The measuring items is a little trickier. I would invest in at least a set of measuring spoons, but if all you have is your flatware–take your tea stirring spoon and use it as a teaspoon measure. (I have found mine to be really close to the measuring spoons)–(You could use this and just use three of those spoonfuls as a tablespoon measure or you could put three of these into one of your flatware tablespoons and see how much it lacks or overflows.

    ) There are 16 tablespoons in one cup. 1 pound of sugar or butter is equal to 2 cups.

    Destroy? Maybe not but it will change the flavor. It all depends on what you are making and what the ingredient is that you put in more of.

    For instance, if the ingredient you put more in is cinnamon (depending on how much more) and you are making a pumpkin pie you could end up with it tasting like cinnamon pie instead of a pumpkin pie. Might be good if you like the taste of cinnamon, but not if you don’t.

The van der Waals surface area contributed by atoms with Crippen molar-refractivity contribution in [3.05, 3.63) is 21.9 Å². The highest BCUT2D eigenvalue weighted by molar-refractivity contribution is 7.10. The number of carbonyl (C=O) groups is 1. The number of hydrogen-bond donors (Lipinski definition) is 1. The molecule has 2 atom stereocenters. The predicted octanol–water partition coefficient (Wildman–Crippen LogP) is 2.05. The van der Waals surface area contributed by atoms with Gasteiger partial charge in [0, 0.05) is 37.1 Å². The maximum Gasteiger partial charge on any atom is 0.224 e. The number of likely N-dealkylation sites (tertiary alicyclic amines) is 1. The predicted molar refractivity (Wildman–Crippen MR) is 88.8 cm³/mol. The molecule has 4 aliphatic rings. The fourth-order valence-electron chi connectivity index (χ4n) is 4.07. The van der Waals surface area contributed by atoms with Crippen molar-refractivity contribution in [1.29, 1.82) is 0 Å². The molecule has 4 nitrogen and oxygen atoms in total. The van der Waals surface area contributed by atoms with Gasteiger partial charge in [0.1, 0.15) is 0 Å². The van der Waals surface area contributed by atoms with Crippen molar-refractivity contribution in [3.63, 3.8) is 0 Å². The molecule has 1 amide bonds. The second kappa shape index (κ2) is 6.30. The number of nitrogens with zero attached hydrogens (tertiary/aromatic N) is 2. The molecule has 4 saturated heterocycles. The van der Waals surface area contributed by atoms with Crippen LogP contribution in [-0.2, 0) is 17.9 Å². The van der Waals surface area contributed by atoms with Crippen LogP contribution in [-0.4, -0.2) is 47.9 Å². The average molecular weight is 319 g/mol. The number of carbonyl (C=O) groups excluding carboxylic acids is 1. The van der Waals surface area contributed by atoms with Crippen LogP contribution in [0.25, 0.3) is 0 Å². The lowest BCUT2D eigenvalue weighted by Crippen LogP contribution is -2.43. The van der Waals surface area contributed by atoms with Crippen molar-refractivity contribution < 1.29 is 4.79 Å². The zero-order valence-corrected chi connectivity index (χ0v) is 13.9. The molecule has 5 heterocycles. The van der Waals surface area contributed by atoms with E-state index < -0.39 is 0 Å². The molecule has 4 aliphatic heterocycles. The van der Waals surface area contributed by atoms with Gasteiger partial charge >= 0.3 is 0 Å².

Hope this helps. Thanks; Virginia

  • #423538

    Great tips Virginia.

    I would however get measuring spoon and measuring cups for baking. (it’s usually the only time I’m careful with measuring) the rising of bread and cakes depends on the proper amount of yeast, sugar, salt, baking powder, baking soda, liquids, etc. A dollar store should have measuring spoons, measuring cup for dry ingredients and a measuring cup for liquids.

    The $3 investment would be wise and you can wing the rest.

    Cooking is an art – baking is a science

  • #423550

    Sounds like all the bases have been covered here. You lady’s have given all the info. a person would need.

    Just take the tips the the lady’s have given here and you should be fine. Cooking is an art, that’s for sure. I love to cook and bake.

    I had to learn the hard way too. It’s all about trial and error, that’s the best way to learn. You’ll get the hang of things.

    As time goes by you’ll find yourself getting more creative with things.

  • #423551

    The measuring cups and spoons can be purchased for $1 a set at the Dollar Tree or most $1 shops. They work as well as the pricey ones. The advice from all the above posters is very sound and thorough.

    Happy baking!!!

  • #423567

    Oh you’re going to have so much fun! Don’t get discouraged by your mistakes! Learn from them, that’s how we all learn and improve!